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    Members Voluntary Liquidations

    “Venture not all in one ship…”

    This old saying is perhaps better known to us all as “don’t put all of your eggs in one basket” but the message for business is the same – over reliance on one big contract or one big customer can be great ….. until things suddenly change.

    We have dealt with a number of businesses over the last few months and whilst they are diverse and unconnected they share a common problem.  All have had one key customer with a longstanding major contract to supply goods and services.  When the contract is lost or withdrawn, the business is not in a position to replace the lost turnover quickly.  The situation is even more difficult to deal with when the contract is lost with very little notice.

    In the meantime, the business has been geared up, usually for many years, to deal with the contract.  It may have dedicated machinery and trained staff and specific suppliers it has dealt with, all of which can be difficult to re-purpose or change when the need arises.  The business is faced with the difficult prospects of cutting overheads and searching for new contracts and sales to replace the lost business whilst continuing to carry the ongoing overheads of the business.

    What are the causes of this sudden loss of business?

    In the cases we have dealt with, we have seen a range of causes resulting in a loss of the contract.  Interestingly, none of them relate to the reliability, quality or supply of the goods and services in question but rather changes of circumstance with the customer.  We have seen an extremely long established UK customer of one of our clients being bought out by a venture capitalist company that changed its supplier to one it was already dealing with across the rest of its group.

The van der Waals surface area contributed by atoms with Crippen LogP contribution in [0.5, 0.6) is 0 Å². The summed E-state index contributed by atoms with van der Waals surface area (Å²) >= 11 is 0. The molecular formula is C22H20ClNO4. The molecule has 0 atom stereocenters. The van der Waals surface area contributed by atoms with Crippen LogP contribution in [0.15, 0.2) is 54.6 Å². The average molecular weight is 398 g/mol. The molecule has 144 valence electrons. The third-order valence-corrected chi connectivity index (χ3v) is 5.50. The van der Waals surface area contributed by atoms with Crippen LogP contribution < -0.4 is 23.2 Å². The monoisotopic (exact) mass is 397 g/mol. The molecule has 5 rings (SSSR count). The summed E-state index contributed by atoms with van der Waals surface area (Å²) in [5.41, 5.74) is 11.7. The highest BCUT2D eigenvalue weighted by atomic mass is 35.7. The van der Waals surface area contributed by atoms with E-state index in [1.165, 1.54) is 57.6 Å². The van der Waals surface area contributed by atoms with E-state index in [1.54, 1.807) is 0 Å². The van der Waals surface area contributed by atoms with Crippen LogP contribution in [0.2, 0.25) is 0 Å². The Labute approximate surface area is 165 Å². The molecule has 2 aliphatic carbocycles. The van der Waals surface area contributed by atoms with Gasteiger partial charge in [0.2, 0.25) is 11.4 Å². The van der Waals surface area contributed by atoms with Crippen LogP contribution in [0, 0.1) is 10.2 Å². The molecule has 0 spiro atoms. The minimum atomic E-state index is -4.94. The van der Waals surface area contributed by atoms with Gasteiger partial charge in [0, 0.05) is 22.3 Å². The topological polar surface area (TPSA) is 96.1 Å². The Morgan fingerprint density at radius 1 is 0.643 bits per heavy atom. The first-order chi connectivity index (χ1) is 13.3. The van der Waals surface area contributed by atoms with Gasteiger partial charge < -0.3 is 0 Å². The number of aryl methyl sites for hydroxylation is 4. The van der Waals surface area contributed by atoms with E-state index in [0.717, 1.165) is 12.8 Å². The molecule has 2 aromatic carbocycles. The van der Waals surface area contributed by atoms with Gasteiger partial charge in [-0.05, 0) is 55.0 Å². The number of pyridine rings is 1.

We have seen customers suddenly imposing new pricing demands on its suppliers such that the contract is no longer profitable.  We have also seen a company that has enjoyed contracts with major supermarkets to stock and sell its goods suddenly have their products discontinued as consumer choices change.  The reasons can be quite varied and come on fast and with little warning.

    A further example was a PR company with one major account which had been in place for many years.  Almost overnight, the client’s spend with the PR company went from £40,000 a month to £4,000 a month as the client sought to save costs and brought in-house services it had previously outsourced.

    How Can a Business Protect Itself?

    For those businesses already in this position, it is a very difficult change to make.  Whilst thinking about reducing the reliance on one key customer, at least try to keep close to that customer and ensure there are no imminent changes which could impact on the level or profitability that contract currently provides.

    For any business that has already lost a significant contract or is on notice that a contract is coming to an end imminently, this may be a threat to the viability and solvency of that business.  Making changes to downsize a workforce can be expensive and time consuming.  We would urge the owners to seek professional advice as soon as possible.   In addition, have a clear plan and document how you intend for the business to recover from the impact of a lost contract so as to avoid any criticism if things do not work out.

    We can Help

    If you have clients who are exposed to the risks of over reliance on a key customer or perhaps are dealing with the impact of a lost contract, we can help.  The earlier we can discuss the problems with the client, the greater the range of possible solutions there may be and every effort will be made to save a business where possible.

    We have a team of qualified and experienced advisors who can help your clients – please contact us for swift and confidential advice on 0121 200 2962.

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